Originally published March 28th, 2014
It was an offseason filled with promise, and promises. After the 3rd 90-loss season in four years, the Seattle Mariners were committed to bringing a new energy, focus, and attitude to the city and their fans. Things would change with a new President at the helm and a fierce focus on Free Agents. On the surface, the Mariners were saying the right things and even doing the right things, signing Robinson Cano to a long term contract just weeks before the Seahawks entered the playoffs en route to a Super Bowl Championship. For one day, the Seattle Mariners were front page news again.
But then it stopped.
Sure, the Seattle Mariners made moves. They signed Corey Hart, an outfielder from Milwaukee, fresh off micro-fracture surgery on both knees. They brought in Logan Morrison, the comic-relief (attention hogging) outfielder out of Miami, who, like Hart, is coming off of two consecutive seasons of knee problems and surgeries. The team signed Willie “Boom-Boom” Bloomquist as a utility player after playing in a career-low 48 games with Arizona, and brought in two power house pitchers in Scott Baker and Randy Wolf, both of whom were so past their prime that they signed Minor League contracts with the team. Signing Fernando Rodney was a potential bright-spot too, until you realize that the few fans that do show up for Rays games in Tampa were booing him off the field when I was there last May.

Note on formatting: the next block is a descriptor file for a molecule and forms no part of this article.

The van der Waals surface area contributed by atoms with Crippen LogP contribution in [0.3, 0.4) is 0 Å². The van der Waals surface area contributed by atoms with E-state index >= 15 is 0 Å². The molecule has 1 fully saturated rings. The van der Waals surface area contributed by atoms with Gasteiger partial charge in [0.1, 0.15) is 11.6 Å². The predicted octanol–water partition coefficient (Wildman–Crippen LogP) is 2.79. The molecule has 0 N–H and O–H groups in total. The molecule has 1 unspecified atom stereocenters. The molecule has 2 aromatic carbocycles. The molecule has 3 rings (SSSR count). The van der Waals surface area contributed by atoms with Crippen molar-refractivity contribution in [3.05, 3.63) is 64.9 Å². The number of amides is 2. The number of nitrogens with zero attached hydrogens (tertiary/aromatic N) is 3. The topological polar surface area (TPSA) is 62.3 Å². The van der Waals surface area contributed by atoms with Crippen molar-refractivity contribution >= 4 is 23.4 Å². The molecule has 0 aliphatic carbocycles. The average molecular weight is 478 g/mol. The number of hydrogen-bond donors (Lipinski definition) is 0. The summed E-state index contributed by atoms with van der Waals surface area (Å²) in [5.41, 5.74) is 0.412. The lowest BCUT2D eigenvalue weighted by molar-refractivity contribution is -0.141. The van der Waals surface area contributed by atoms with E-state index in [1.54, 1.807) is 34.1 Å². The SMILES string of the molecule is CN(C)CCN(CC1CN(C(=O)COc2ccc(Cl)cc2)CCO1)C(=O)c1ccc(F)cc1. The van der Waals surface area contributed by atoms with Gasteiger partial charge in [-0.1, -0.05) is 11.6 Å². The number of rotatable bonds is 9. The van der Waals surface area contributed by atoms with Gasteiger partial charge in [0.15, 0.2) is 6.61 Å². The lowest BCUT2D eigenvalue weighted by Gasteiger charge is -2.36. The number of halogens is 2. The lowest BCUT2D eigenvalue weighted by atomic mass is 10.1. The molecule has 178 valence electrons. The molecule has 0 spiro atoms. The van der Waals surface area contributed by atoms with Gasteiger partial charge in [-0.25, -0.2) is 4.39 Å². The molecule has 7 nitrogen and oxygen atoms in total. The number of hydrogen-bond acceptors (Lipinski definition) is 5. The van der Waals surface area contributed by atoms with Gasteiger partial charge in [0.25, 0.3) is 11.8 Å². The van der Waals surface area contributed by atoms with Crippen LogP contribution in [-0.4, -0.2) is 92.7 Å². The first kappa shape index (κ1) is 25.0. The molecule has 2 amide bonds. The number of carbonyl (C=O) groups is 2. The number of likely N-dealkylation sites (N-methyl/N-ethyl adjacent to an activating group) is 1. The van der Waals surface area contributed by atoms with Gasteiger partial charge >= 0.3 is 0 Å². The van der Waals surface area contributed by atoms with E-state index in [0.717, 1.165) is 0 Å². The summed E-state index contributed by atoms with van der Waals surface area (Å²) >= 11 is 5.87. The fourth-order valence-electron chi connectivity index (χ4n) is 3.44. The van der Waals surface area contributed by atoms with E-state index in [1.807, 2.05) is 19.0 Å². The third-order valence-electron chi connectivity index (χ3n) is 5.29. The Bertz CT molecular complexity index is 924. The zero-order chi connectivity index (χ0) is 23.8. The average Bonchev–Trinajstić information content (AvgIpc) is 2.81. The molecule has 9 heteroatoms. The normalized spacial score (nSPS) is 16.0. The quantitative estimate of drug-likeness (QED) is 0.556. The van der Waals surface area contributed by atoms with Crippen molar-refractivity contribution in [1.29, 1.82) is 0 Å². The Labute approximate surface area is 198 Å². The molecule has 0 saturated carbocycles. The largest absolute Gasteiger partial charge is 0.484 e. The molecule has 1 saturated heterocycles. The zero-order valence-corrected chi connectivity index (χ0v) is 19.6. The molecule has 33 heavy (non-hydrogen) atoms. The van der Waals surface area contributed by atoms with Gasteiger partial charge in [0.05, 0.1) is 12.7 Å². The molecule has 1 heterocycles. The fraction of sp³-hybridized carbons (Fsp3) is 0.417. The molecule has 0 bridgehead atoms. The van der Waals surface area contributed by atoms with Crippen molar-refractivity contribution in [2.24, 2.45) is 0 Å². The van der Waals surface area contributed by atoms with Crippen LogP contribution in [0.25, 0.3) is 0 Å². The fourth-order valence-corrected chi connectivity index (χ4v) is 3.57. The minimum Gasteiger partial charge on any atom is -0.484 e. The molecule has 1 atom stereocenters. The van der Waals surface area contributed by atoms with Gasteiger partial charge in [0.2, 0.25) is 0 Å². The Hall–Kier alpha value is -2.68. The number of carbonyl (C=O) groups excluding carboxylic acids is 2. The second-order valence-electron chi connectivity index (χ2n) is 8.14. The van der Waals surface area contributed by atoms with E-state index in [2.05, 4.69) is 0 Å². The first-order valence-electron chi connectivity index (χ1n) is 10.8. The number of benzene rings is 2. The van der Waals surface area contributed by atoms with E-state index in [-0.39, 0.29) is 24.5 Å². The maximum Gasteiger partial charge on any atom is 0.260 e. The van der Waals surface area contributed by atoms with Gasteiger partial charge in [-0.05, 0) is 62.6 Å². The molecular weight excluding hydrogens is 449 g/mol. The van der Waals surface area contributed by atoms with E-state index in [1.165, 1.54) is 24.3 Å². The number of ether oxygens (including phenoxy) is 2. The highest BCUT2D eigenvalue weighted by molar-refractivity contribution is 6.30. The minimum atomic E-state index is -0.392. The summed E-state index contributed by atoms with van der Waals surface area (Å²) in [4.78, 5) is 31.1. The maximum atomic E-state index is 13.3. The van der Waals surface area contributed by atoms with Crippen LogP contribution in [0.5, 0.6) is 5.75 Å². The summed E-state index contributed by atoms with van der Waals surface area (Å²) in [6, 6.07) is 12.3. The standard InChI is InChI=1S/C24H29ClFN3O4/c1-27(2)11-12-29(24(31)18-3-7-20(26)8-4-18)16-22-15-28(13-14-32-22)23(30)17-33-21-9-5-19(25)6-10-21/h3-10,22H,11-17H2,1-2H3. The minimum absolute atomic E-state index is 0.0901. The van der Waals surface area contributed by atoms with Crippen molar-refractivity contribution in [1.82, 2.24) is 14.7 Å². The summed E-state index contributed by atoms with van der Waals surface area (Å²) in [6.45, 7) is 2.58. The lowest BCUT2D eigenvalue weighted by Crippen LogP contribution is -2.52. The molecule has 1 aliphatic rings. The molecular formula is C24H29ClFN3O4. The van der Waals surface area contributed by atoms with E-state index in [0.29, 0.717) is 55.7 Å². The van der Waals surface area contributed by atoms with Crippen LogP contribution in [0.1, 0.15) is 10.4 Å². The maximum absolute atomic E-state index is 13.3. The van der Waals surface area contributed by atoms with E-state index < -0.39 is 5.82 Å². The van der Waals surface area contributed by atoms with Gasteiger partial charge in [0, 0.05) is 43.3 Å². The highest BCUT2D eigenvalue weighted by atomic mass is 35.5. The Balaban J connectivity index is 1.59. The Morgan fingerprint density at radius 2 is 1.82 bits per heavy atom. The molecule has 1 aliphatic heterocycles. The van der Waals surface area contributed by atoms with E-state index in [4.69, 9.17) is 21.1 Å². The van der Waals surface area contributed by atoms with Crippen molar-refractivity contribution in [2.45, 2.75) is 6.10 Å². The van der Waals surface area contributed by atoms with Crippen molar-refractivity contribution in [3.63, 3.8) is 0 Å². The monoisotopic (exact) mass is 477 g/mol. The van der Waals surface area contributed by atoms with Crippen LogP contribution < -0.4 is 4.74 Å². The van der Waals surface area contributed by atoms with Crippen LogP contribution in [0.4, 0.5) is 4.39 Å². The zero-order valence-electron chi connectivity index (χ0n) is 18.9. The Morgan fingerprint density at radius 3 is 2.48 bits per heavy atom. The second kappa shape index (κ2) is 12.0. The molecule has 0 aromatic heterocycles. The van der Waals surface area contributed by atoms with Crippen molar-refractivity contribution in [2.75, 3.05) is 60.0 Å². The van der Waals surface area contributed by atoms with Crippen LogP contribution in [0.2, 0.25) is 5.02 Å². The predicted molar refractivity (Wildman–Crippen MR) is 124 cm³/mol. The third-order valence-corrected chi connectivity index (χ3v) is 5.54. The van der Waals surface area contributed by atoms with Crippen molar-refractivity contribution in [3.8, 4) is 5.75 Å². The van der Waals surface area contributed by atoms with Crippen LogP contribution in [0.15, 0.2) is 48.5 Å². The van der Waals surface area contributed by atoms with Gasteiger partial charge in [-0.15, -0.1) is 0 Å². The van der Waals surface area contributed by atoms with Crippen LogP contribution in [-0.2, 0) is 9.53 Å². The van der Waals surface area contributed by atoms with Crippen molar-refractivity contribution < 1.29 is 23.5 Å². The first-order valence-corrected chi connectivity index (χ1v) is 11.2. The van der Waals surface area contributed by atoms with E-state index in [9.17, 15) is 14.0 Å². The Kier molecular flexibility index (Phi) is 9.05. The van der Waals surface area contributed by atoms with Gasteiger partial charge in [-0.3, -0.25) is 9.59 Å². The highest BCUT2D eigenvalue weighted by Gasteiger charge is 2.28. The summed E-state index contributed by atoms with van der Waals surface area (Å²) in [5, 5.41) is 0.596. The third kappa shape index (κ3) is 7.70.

The signings the Mariners didn’t make are almost as telling as the ones they did. Fans were upset the team didn’t pursue Shin Soo Choo, but Choo would have been another left handed bat on a team in desperate need of right handed power. But what about an aging, but effective Carlos Beltran? Do you take a risk on an “all natural” Nelson Cruz? Either would have been a bargain when you look at what Marlon Byrd was paid in the offseason. And even more importantly, where is the pitching help? The Seattle Mariners were 2nd in the American League for Home Runs last year, but still lost over 90 games. Pitching and defense win championships – So where’s the help? Ubaldo Jiminez, Ervin Santana, and Matt Garza were all available, but Jack Zduriencik chose to go with retreads in Baker and Wolf, the same way he went after players like Joe Saunders, Aaron Harang, and the at-the-time retired Jeremy Bonderman in 2013. But it’s all part of the plan, right? Those Minor League arms waiting in the wings? Right, just like our young hitters.
Do you think I like feeling this way about the Seattle Mariners? I’ve defended this team at lengths over the years. I even picked the Mariners to make the playoffs last year. But at some point, you just have to step back and realize that we are being conned.
The Mariners aren’t doing a damned thing different. They hire a “new” President that was promoted from within the organization. How is that going to change anything in the culture? They sign their General Manager to a one year extension, providing absolutely zero reassurance to the front office or their players. And then during the offseason they commit to spending money to build a winner, but in reality have a payroll on par with last year, and a team that on paper may be worse than the team lost 90 games in 2013.
Food For Thought: